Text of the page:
A number of other variations to the multi-color slab waveguide QWIP 300 are also contemplated. Some applications may employ two modes, a detection mode, and an identification mode. In such applications, the first and second signals of the multi-color slab waveguide QWIP 300 can be added to increase the total signal leading to greater detection mode sensitivity. The resultant combined signal is thus a spectrally broadband signal. Once an object is detected, the first and second signals are processed separately to provide wavelength discrimination for object identification.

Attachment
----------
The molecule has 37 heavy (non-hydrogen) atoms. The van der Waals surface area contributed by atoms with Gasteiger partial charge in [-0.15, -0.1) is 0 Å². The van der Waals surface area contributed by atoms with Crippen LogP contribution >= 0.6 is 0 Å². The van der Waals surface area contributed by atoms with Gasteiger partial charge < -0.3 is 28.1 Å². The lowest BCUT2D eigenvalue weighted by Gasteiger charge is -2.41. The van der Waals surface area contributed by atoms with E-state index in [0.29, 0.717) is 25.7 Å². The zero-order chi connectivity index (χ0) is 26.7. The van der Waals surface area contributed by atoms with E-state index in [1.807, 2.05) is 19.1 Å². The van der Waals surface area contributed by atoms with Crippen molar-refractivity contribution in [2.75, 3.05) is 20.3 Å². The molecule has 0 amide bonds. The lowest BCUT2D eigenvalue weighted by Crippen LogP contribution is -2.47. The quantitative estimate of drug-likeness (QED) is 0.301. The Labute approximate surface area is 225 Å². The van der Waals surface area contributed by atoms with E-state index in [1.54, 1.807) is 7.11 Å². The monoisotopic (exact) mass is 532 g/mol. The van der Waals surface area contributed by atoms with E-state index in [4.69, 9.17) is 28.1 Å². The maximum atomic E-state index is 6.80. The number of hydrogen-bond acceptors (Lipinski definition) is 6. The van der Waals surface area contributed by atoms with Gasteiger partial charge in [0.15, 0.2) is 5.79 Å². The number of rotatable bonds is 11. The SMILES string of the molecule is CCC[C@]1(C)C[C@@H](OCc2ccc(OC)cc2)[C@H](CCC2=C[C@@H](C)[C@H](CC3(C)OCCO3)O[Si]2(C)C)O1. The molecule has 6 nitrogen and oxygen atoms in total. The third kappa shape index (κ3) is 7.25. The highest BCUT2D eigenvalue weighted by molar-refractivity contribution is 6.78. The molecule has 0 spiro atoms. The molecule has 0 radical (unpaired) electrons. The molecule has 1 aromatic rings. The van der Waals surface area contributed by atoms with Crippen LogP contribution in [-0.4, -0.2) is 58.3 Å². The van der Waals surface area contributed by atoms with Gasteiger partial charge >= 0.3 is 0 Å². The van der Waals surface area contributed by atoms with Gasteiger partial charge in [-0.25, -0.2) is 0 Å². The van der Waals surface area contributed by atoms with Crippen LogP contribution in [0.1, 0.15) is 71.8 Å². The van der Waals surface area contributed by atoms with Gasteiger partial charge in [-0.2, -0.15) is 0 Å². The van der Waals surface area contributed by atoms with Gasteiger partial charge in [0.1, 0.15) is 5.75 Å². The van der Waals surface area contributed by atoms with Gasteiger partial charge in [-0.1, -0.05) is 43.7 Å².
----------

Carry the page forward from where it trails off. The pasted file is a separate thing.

When two separate signals are not required, but a spectrally broadband signal is desired, an alternative to adding two signals together is used. By using a single IR absorbing layer, much like the first embodiment, but with spectrally broad absorption, a broadband signal can be generated. The resultant broadband slab waveguide QWIP is designed to support two or more TM modes at two or more corresponding wavelengths, much like the second embodiment. Such a design has the advantage that a contact is not located in the middle of the broadband slab waveguide QWIP where the even order TM modes have their greatest electric field strength.